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markpkessinger

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Member since: Sat May 15, 2010, 04:48 PM
Number of posts: 4,885

Journal Archives

Any lawyers care to weigh in on Stepian using the Fifth Amendment on a document subpoena?

The lawyer for Bill Stepian, Chris Christie's campaign manager, has announced that Stepian will invoke the Fifth Amendment and not comply with the subpoena demanding production of certain documents, which he received from the NJ legislature's joint committee investigating the GW Bridge access lane closings and related scandals. It sounded strange to me that he could do that, so I started trying to research the question myself. I came across the article below in the online journal, California Lawyer. If I am reading the article correctly, it sounds to me like Stepian is on very shaky legal ground in invoking the Fifth Amendment to avoid producing documents. Is my understanding correct?

Taking the Fifth with Documents
by Anthony A. De Corso | March 2012

< . . . . > (T)here is no Fifth Amendment privilege to refuse to produce subpoenaed documents on the ground their contents are self-incriminating; courts hold that such information is not "compelled testimony." However, as explained below, there is a crucial corollary: In certain circumstances the act of producing such documents may indeed be entitled to protection under the Fifth Amendment. - See more at: http://www.callawyer.com/Clstory.cfm?eid=920910#sthash.YO0uURU3.dpuf

< . . . . >

Fifth Amendment Privilege
Well-established case law holds that if a person voluntarily creates and possesses self-incriminating documents, he or she may nevertheless have to produce them in response to a subpoena. That is the law notwithstanding the privilege against self-incrimination, because the creation of such documents is not "compelled" within the meaning of the Fifth Amendment. (See Fisher v. United States, 425 U.S. 391, 409-410 (1976).) Even so, the act of producing documents may compel a person to implicitly or inherently admit that responsive papers exist, are in that person's possession or control, and are authentic. In such circumstances, the production of documents is testimonial and, because compelled, may be privileged under the Fifth Amendment. Whether the privilege applies turns on whether the act of production is likely to be incriminating. (See United States v. Hubbell, 530 U.S. 27, 36-37 (2000) (affirming dismissal of charges, based on Fifth Amendment violation.)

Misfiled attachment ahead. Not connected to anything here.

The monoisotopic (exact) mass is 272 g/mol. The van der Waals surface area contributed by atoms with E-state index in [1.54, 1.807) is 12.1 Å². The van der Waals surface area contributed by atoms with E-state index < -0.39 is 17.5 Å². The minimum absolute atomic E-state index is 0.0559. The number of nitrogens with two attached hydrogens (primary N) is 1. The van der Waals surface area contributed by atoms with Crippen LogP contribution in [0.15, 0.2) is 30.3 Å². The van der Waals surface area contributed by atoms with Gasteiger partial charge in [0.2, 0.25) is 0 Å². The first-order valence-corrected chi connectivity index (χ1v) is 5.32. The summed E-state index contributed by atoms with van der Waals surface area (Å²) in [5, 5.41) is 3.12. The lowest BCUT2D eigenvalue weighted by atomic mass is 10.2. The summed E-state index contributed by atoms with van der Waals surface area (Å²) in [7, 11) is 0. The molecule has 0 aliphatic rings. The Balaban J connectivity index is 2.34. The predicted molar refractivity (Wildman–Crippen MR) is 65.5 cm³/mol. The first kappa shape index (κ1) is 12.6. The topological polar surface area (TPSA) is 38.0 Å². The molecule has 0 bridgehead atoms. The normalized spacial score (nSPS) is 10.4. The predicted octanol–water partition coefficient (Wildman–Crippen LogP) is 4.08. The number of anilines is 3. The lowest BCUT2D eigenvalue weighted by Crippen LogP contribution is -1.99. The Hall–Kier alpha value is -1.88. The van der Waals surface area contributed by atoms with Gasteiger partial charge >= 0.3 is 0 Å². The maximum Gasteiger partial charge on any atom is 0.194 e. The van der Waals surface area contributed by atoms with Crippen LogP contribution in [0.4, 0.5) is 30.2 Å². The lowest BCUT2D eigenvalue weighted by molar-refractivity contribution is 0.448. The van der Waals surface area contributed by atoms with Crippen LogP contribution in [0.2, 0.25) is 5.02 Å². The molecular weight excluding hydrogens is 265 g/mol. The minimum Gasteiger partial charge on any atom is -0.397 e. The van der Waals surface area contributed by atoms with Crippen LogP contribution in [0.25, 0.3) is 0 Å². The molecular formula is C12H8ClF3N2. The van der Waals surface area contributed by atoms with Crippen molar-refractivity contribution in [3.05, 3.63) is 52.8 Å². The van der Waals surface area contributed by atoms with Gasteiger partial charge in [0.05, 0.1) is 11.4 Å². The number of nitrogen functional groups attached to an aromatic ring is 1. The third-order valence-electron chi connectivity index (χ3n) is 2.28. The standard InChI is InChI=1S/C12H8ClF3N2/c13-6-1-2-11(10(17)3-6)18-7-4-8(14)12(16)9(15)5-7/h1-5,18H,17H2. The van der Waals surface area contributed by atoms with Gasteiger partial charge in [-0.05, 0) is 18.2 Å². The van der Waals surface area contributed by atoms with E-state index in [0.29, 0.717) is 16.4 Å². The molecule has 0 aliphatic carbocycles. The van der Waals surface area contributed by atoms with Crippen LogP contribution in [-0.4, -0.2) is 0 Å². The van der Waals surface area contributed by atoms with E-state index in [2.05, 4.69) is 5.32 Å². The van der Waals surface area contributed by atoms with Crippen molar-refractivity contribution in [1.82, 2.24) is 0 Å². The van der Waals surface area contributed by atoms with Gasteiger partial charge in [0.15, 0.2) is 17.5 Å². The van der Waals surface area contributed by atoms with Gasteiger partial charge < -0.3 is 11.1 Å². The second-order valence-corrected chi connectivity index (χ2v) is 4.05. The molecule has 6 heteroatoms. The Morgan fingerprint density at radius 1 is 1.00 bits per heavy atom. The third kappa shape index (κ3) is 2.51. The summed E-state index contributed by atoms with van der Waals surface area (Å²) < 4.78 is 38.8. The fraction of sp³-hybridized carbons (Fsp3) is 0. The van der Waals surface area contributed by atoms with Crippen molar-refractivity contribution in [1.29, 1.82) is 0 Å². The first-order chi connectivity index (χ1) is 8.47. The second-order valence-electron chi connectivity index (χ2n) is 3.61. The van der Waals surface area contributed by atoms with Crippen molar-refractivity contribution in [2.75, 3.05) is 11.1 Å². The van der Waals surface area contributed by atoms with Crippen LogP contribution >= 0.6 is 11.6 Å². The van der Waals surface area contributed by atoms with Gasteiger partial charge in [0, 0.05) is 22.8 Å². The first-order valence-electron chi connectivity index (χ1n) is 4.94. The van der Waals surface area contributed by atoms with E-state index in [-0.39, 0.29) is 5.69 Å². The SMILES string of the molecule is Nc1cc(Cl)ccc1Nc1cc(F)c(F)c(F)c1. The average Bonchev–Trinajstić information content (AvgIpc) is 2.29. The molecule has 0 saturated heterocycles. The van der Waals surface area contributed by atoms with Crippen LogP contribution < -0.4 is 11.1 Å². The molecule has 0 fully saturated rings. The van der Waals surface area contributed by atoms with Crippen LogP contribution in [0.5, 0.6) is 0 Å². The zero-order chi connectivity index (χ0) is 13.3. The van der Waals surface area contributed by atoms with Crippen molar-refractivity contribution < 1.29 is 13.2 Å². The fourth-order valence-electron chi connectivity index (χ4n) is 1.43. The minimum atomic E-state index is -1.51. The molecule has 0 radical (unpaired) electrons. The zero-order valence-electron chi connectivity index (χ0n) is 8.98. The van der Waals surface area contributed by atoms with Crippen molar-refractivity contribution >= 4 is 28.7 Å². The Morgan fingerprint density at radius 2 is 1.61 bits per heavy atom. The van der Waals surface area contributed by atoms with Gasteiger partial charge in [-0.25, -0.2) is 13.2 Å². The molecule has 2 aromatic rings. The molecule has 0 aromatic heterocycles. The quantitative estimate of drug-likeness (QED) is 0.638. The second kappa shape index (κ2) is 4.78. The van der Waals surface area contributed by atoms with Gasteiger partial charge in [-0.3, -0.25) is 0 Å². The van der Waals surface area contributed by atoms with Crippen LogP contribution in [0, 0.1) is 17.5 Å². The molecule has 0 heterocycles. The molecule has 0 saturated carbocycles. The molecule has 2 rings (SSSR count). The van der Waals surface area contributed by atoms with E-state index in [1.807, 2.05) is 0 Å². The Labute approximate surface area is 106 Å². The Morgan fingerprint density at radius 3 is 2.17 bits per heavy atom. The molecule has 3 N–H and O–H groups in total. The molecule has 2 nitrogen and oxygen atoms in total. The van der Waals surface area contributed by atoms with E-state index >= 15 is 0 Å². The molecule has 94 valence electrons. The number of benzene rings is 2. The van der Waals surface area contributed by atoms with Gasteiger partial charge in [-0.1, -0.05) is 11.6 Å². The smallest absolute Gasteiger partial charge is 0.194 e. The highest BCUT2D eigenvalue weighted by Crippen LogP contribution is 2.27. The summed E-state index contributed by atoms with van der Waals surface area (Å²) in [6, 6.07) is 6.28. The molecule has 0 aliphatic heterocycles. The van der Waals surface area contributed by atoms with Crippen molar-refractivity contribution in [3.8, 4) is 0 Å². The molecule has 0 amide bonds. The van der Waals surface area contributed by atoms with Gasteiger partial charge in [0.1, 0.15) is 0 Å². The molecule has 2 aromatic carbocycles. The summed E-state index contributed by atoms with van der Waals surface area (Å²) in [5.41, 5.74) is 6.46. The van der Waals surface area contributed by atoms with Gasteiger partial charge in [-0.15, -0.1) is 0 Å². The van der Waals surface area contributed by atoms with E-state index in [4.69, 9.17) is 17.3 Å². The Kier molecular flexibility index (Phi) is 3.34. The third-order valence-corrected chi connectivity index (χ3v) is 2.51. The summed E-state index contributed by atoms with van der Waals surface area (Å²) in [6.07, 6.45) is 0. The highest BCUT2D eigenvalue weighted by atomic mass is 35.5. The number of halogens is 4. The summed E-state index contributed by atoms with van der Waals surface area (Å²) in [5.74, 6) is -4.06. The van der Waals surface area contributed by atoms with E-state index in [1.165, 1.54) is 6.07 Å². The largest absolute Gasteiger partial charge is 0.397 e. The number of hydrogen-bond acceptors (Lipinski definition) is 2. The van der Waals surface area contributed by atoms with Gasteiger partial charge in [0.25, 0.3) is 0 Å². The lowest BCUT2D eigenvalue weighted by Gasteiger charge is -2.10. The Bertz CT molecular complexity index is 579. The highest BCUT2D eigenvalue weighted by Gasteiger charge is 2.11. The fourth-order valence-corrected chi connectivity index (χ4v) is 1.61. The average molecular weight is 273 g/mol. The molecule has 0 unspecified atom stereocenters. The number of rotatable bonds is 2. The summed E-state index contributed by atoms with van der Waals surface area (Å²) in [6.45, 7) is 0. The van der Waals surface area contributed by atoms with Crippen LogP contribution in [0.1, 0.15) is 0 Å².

< . . . . >

Business Entities
Under the "collective entity doctrine," the Fifth Amendment privilege does not apply to artificial entities (such as corporations) or to their custodian of records who claims that producing documents will incriminate the custodian personally. Such entities act only through agents. Allowing these agents to assert the privilege as to the production of the entities' records would effectively extend the privilege to the entities themselves. (See Braswell v. United States, 487 U.S. 99 (1988).) Moreover, when individuals voluntarily assume the custodian position, they take on the duty to produce its records upon proper demand (Braswell, 487 U.S. at 109-10 (applying collective entity rule to president/sole shareholder of small corporation); United States v. Blackman, 72 F.3d 1418, 1426-27 (9th Cir. 1996) (applying same rule to defendant partner of law firm)). - See more at: http://www.callawyer.com/Clstory.cfm?eid=920910#sthash.YO0uURU3.dpuf